Will add extracts from
Towards Zero Together – South Australia's Road Safety Strategy 2020
all interesting stuff you must be keen to read it.
With all the mentions of speed and risk do you think it seems sensible that if you are cycling on the road it you should to keep the speed below 30 Km/Hr if there is cars about?
It seems if you hit something (or fall off) at over 30 Km/Hr the chance of being seriously injured increase significantly.
I would welcome 30km/h speed limit in residential streets, and 50km/h on urban arterial roads. 'Safety in Numbers: A cycling strategy for SA 2006-2011' indicates that 2/3 of serious cyclist injuries occur on (urban) arterial roads. Australians are reluctant to reduce speed limits, so it would be difficult to get reduction to 50km/h, let alone 30km/h on urban arterial roads.
I see two ways to get better acceptance of lower speed limits. One -- Explain how lowering speed limits has decreased the number of casualties (have references to support this). That lowering speed limits further will decrease casualties further, decrease costs to MAC (Motor Accident Commission), and therefore should keep down CTP (Compulsory Third Party) premiums. Two -- All new vehicles to be fitted with intelligent speed adaptation systems that use GPS to determine speed zone and limit vehicle speed. Three designs. I prefer the design that initially keeps speed within the zone limit, but driver has choice of overriding (but hope it would make sounds to remind the driver). So drivers would need to make an active choice to exceed the speed limit and risk a speeding fine.
Injuries depend on velocity and mass, so cyclists tend to be more seriously injured if colliding with a vehicle than the bitumen (i.e. own body weight). Yes, a vehicle travelling over 30km/h when hitting a pedestrian, markedly increases the risk of serious injury or death. Studies refer to pedestrians but can extrapolate to cyclists.
Worth having a squiz at Copenhagenize today http://www.copenhagenize.com/2012/05/new-yorks-new-marketing-fail.html in regards to talking speed limits in cities. Also interesting to see that Department of Transport in NY is as hopeless at marketing as MAC in this country.
Btw why is it called Motor Accident Commission? Shouldn't it be called Traffic Accident Commision to make sure campaigns were not biased? Just saying. In Denmark it is called 'Commission for better traffic safety'...
Kenneth, quite right about Motor or Traffic.
Some government documents, and especially the media, refer to 'accidents' as though the collision could not be prevented. In my Dec-2011 submission to the NTC (National Transport Commission) I asked (probably in vain) to stop using the word 'accident'. Time that some road users accepted responsibility for their driving and collisions / crashes.
Remember having a talk from a Police Officer at school many (many) years ago saying there was no such thing as an "accident", it's always someone's fault and ultimately avoidable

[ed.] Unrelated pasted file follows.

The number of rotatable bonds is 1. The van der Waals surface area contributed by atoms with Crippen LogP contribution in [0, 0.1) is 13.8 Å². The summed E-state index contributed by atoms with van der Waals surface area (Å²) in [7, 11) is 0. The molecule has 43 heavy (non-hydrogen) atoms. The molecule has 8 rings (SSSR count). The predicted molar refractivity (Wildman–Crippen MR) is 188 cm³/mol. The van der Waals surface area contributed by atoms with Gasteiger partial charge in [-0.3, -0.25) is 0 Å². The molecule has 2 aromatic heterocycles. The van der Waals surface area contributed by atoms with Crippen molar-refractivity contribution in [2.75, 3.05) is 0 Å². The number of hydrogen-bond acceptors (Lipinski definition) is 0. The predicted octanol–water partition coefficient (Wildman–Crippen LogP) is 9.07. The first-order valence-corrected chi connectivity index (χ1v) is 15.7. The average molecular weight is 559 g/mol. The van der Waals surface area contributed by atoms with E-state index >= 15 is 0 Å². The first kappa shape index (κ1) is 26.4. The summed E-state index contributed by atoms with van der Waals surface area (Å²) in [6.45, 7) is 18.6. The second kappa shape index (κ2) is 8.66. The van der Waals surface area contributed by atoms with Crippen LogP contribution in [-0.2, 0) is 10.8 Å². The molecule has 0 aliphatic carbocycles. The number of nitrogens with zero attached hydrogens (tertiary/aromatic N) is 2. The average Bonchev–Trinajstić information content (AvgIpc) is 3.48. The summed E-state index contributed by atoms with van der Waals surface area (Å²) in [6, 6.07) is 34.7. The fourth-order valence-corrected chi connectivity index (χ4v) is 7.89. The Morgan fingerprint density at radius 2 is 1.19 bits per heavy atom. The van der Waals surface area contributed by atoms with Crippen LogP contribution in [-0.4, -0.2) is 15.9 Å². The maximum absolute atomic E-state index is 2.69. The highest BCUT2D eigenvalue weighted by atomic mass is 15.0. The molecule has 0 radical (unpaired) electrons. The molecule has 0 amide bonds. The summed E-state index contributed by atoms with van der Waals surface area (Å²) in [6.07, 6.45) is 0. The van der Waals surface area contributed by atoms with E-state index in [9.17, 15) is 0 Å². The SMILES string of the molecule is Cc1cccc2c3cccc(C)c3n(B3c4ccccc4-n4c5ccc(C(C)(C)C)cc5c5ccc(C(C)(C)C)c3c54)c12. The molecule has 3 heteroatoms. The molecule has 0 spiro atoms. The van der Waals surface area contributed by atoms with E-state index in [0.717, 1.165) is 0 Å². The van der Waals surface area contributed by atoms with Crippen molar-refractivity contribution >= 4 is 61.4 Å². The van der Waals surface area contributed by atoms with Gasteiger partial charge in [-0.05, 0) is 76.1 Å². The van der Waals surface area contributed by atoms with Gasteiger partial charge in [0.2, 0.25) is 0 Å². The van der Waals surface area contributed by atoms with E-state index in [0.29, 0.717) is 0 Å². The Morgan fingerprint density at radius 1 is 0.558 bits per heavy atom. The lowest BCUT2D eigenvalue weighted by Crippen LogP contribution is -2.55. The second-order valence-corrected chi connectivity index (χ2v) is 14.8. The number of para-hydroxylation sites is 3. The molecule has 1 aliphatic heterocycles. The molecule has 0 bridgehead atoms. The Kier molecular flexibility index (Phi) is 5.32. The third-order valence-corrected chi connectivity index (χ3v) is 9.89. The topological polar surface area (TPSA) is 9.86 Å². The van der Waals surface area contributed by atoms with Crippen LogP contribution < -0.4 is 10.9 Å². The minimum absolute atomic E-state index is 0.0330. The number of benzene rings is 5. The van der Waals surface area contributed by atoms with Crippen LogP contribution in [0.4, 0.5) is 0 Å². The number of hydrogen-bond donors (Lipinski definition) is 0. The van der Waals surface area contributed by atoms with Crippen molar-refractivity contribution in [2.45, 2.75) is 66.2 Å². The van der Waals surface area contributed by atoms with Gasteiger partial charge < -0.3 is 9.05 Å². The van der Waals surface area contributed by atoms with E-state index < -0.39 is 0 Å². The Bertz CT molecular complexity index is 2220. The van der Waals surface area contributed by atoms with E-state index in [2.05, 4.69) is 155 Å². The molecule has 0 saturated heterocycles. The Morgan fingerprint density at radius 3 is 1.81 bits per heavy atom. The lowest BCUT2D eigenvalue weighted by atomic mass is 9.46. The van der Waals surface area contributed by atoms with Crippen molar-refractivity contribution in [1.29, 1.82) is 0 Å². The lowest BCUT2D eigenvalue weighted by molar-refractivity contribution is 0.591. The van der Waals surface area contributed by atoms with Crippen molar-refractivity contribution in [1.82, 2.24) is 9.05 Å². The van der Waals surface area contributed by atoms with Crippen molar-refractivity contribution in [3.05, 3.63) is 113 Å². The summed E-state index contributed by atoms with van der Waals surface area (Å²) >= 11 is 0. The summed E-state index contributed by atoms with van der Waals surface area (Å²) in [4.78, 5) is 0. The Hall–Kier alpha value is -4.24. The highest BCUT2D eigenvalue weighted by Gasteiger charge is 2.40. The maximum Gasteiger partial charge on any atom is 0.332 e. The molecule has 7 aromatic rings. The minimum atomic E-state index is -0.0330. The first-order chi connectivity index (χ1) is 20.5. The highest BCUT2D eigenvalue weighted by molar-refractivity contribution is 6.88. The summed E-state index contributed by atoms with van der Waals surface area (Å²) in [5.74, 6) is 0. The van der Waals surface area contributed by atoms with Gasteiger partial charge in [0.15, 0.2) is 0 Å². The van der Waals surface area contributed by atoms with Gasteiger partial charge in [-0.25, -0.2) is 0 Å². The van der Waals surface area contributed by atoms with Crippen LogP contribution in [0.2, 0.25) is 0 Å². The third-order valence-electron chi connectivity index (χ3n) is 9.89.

Plus I thought there were no accidents, just crashes……
Hmm maybe it's time to invest in a horse and cart, or maybe we need someone with a flag walking in front of each car. It's all well and good saying that reducing speed is going to save lives but the reality is that this is a far too simplistic view.
With people being forced to live further and further from their place of work, reducing speed limits is, in my opinion, only going to increase frustration, travel times and reduce concentration on the driving task (less time at home means more will be done in the car).
If governments are serious about reducing road tolls then a more holistic approach needs to be considered taking into account many different aspects including town planning (e.g placing industry closer to the workforce and building more suitable infrastructure), vehicle design, speed, vehicle operator education (yes, including cyclists), etc.
Brendan, I agree that need to look at speed AND other issues, especially vehicle design, driver education and Strict Liability Legislation for hip pocket education.
Maybe not time to invest in red flags, etc. But putting big warning signs on cars "Warning: Driving can be hazardous to your health and the health of others", "Warning: Driving Kills", etc. and painting all cars bright orange would maybe break this love affair we have with cars as objects of desire rather than as of utility. The conventional wisdom is that driving around at 60 km/hr is an inalienable right and the road toll is just a fact of life. I can't imagine any other commercial product that caused so much damage could be sold without appropriate warnings. The car culture certainly has us in its thrall.
Tim, I agree that the public put vehicles before the safety of people and other important things.
From page 7 of Towards Zero Together – South Australia's Road Safety Strategy 2020
"Economic cost of (collisions and casualties) about $1 billion each year for the South Australian community."
This increase insurance premiums and taxes.
Also petrol is unhealthy and a carcinogen. Would be unable to introduce petrol now as a new product.
Cars can be, and are, objects of desire. So too motorbikes, pushbikes, works of art. maybe we should all drive Trabants, live in monoform concrete blocks and toe the party line like E Germany in the 70s. Thank God I can still dream of owning a Porsche and Baum and actually enjoy life.
It has been said a number of times by various legal experts, that if road accidents and injury was reduced to zero, it would indicate that we would be grossly over governed.